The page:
The cypress trees here are home to an exceptionally large number of osprey nests. We see a number of osprey, hawks, and vultures.
The water in both the lake and the creek are the darkest I have ever seen. Hence the name for the creek…
It is also interesting to note that despite the cool weather we paddle in, the water is rather cold to the touch, indicating that it is colder than 65 degrees, and suggesting the creek and lake are fed more by marshes than by springs.
We discover a place to camp-a rare commodity along Lake Norris and Black Water Creek, as both are almost entirely bordered by wet cypress forests, marshes, and bogs. Our site is an earthen spur boat ramp built to provide access to the lakeshore from a cattle pasture on the west side of the lake.
As good fortune would have it, the site does not appear to have been used in the past as a campsite, since we effortlessly find large amounts of dry wood nearby to build a campfire, and there is no sign of previous fires at the site.
The campsite is lovely. Again, we find quiet and solitude. The view of the lake is filtered in a pleasant way by those impressive and unusual cypress trees, which, the next morning, gives us a great framing of the sunrise on the eastern horizon of the lake from our site (photo at left).
The morning of our overnight camp includes a visit by two women walking a black Labrador. They report to us that they have seen 7 black bears in the past 7 days, which explains why, when we drove toward the forest the day before, we were appalled to see a new subdivision called “Black Bear Reserve” and a “Black Bear Road.”
On Sunday, we paddle for a few hours downstream on Black Water Creek (photo at left). Black Water Creek runs 18 miles from Lake Norris to its outflow into the Wekiva River. The gentle Black Water Creek has very little current, which makes upstream paddling very easy. Like the lake, we paddle through a dense cypress swamp forest with a noticeable amount of bird life. We also spot alligator and deer along the creek. Low water levels require us to fight our kayaks over a few trees that have fallen across the creek.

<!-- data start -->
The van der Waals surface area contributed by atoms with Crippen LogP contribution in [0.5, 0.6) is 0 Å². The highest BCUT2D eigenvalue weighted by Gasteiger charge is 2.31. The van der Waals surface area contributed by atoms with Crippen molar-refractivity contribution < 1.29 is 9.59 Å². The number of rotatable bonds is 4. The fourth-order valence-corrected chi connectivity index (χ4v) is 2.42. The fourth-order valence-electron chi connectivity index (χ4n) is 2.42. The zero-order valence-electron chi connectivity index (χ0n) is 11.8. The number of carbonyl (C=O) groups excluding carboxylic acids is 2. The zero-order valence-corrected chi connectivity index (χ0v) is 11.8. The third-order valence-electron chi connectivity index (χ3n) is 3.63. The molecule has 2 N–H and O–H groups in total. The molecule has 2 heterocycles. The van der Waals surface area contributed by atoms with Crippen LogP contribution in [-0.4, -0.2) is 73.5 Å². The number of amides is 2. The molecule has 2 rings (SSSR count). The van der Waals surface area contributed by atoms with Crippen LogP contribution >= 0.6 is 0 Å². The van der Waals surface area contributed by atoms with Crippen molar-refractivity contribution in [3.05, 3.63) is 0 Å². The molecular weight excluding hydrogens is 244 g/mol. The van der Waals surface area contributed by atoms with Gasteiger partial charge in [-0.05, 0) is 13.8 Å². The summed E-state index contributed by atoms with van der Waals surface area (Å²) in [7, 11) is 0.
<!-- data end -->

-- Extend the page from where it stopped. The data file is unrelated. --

According to the St Johns River Water Management District, the Lake Norris Conservation Area is purchased by the Water Management District to protect the extensive hardwood swamp that lies on the western shore of the lake and the shoreline of Black Water Creek, a major tributary of the Wekiva River. Lake Norris is a spectacular dark water lake that supports an impressive number of osprey. Staff at the Boy Scout Camp located on the northern shore of the lake have reported counting more than 100 active nests in the cypress trees that ring the lake. The upland portion of the Lake Norris Conservation Area consists of improved pasture, scrub and a small amount of planted pine. These uplands provide important habitat for the threatened black bear and for burrowing owls, a species of special concern in Florida.